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Saturday, December 15, 2012

On Instagram, a Thriving Bazaar Taps a Big Market

On Instagram, a Thriving Bazaar Taps a Big Market

Instagram, the picture-sharing application that Facebook bought earlier this year, has not yet figured out a way to make money. But some of its users have.

Services like Prinstagram let people turn their Instagram images into prints, wall calendars and stickers.

These entrepreneurs have realized that they can piggyback on the popularity of Instagram, which has more than 100 million users, and create their own businesses, some of which have turned out to be quite profitable. They join a long line of innovators who have found creative ways to build new services on top of existing sites and platforms.

Services like Printstagram, for example, let people turn their Instagram images into prints, wall calendars and stickers. A group of designers are building a digital picture frame for Instagram photos. Some early users of the service are leveraging their expertise and sizable followings and starting consulting agencies, advising big-name brands on how best to use Instagram themselves.

And others have simply realized that the app is a great place to post photos of things they are trying to sell. Jenn Nguyen, 26, who lives in Irvine, Calif., has 8,300 followers on Instagram, where she posts images of lavishly made-up women who are wearing her brand of false eyelashes.

“When we post a new picture of someone wearing our lashes, we instantly see sales,” she said.

Ms. Nguyen is part of a wave of entrepreneurial Instagrammers who have transformed their feeds into virtual shop windows, full of handmade jewelry, retro eyewear, high-end sneakers, cute baking accessories, vintage clothing and custom artwork.

Those who want to sell things on Instagram have to resort to surprisingly low-tech tactics. Instagram does not allow users to add links to their photo posts, so merchants have to list a phone number for placing orders, or hope their followers will type the Web address of their store into a browser.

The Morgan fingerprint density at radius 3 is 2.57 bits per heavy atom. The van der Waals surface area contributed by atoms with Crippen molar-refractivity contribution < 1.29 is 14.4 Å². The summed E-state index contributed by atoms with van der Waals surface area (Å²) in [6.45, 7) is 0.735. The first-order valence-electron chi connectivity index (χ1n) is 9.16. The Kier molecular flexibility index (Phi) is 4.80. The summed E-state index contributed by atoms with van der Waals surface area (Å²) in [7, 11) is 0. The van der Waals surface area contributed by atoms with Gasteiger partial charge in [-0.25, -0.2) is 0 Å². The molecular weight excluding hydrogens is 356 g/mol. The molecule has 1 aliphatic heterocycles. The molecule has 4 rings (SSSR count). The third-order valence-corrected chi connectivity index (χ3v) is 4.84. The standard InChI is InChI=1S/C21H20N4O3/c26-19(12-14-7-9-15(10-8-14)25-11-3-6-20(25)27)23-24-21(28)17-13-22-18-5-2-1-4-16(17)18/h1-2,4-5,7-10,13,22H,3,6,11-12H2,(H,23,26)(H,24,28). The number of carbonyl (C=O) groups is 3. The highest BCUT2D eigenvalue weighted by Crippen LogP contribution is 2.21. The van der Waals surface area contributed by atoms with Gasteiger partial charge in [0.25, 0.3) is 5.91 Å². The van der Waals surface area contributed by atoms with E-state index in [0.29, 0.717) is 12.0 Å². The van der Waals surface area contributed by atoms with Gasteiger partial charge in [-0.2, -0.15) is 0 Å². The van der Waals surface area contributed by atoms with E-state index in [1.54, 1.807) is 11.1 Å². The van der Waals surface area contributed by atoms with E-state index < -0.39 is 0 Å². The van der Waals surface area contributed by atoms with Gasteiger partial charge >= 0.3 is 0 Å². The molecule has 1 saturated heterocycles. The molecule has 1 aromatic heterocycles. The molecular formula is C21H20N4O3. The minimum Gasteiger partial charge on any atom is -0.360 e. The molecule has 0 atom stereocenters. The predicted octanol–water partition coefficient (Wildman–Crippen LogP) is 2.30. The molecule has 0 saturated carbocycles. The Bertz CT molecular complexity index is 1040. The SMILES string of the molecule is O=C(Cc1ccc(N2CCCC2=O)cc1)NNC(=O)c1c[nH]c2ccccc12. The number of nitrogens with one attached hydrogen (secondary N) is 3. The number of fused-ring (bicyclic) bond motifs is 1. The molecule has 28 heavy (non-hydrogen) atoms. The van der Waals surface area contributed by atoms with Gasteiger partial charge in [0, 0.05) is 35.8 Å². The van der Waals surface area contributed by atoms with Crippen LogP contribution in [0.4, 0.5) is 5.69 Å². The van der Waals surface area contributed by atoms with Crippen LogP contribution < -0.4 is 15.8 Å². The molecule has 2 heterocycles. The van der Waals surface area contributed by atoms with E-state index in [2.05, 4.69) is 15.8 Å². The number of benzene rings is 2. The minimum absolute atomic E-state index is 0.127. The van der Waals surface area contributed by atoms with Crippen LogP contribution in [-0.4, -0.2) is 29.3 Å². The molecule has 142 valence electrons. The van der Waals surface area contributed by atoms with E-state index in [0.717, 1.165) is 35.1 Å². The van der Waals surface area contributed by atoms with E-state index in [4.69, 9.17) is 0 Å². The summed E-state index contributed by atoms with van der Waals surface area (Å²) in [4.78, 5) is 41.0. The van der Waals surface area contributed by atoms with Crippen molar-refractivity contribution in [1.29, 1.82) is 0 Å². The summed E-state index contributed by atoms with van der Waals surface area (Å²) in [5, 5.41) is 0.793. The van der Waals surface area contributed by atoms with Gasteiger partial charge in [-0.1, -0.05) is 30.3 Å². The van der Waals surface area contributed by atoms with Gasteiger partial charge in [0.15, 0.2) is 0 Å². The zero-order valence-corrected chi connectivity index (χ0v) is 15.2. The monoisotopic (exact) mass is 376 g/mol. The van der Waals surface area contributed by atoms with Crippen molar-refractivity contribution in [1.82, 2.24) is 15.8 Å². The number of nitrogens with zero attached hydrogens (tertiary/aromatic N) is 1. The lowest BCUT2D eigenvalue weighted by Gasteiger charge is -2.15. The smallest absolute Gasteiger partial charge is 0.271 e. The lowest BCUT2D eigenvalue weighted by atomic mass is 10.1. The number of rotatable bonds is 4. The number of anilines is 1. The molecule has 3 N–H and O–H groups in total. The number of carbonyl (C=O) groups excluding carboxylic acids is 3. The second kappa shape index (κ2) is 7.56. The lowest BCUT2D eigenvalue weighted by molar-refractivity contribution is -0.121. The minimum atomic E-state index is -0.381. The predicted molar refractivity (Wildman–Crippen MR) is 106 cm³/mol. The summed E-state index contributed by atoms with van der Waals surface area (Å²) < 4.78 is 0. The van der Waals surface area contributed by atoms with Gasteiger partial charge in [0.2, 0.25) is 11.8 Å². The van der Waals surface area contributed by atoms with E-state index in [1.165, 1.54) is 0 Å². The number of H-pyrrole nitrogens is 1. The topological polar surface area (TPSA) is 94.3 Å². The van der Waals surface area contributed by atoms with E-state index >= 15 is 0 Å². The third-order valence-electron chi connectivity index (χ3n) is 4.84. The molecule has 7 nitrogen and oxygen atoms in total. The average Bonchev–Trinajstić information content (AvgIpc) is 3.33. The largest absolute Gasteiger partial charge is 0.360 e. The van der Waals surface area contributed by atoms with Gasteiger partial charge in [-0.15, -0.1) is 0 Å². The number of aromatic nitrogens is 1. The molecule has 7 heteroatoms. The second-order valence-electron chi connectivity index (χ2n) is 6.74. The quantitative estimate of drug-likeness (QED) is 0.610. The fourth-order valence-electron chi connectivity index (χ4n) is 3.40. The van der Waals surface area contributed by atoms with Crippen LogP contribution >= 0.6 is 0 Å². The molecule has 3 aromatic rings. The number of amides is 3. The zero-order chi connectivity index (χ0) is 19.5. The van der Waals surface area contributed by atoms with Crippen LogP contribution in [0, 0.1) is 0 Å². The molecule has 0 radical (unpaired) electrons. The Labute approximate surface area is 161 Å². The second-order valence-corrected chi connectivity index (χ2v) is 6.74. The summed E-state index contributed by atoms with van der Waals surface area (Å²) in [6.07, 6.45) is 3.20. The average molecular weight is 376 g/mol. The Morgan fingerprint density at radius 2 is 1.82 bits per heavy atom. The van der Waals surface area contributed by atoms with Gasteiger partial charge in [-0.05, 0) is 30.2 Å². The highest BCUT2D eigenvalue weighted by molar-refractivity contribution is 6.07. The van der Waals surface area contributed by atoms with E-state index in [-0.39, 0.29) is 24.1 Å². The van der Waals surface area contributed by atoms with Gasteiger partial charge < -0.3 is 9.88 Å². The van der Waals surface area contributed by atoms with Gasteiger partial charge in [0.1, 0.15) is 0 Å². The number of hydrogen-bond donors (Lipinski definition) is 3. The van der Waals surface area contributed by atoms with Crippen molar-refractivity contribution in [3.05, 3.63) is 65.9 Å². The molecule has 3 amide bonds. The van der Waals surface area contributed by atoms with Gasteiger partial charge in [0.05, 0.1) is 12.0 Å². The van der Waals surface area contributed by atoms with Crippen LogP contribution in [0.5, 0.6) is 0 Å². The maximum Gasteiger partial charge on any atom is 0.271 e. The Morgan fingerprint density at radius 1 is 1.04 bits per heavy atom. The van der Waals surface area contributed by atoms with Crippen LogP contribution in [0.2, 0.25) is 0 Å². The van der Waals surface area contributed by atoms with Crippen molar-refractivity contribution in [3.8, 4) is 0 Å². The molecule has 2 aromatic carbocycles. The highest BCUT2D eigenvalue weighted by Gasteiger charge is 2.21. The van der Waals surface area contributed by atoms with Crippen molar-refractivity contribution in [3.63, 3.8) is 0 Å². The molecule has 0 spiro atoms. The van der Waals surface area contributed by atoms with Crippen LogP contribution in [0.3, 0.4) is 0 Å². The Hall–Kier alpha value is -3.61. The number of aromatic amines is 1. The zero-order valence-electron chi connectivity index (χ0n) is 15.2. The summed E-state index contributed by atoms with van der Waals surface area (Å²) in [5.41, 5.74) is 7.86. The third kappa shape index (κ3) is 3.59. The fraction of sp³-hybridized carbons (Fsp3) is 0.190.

Shoppers seem willing to put up with that hassle. Ms. Nguyen said that during a recent holiday sale, she offered Instagram followers a coupon for 35 percent off their orders. That day, she said, she netted 100 orders, about $4,000 in sales, up from her usual $500. In her photo captions she mentions her online store and highlights products that are new or soon to be sold out.

Most of the people taking this sales approach are small-scale entrepreneurs and artists, looking for another way to find customers for their consignment shops and jewelry businesses. Hundreds of larger companies and big-name brands have accounts on Instagram, but only a few have taken steps toward actually selling there. Bergdorf Goodman, the luxury retailer, has posted photographs of women's shoes and jewelry alongside telephone numbers for the store.

Instagram is a compelling medium “because a photo translates to any language,” said Liz Eswein, one of the founders of the Mobile Media Lab, a digital agency focused entirely on helping companies figure out their Instagram strategies. “It's easier to get lost in the shuffle on other networks” like Facebook and Twitter, she added.

Ms. Eswein, Brian DiFeo and Anthony Danielle formed the company in March after realizing that their collective Instagram followers - nearly 850,000 - and understanding of the service could be valuable to companies like Nike, Delta, Samsung and Marc Jacobs who were hoping to reach fans of their brands. Now Mobile Media Lab runs promotions and special campaigns for those clients and others.

“We aren't saying ‘Click here and buy this product' - it's more about putting the image in their head and introducing them to a product within the service,” said Ms. Eswein. In that way, it's closer to traditional advertising, Mr. DiFeo said: “It's classic marketing. You see an ad on a billboard, or on a bus as it goes by, on TV and now, in an Instagram post. It sticks.”

The mini-industries cropping up on and around Instagram are fueled by the service's explosive growth. In April, Instagram had 25 million users. Eight months later it has quadrupled that figure and amassed more than five billion photos. In October, the mobile service had 7.8 million daily active visitors, according to comScore, more than Twitter's 6.6 million.

Both Facebook and Instagram declined to talk about how Instagram might make money directly. But analysts suspect that Facebook will try to weave advertising into the Instagram app at some point, much as it has with its own app.

A version of this article appeared in print on December 15, 2012, on page B1 of the New York edition with the headline: The Thriving Bazaar on Instagram.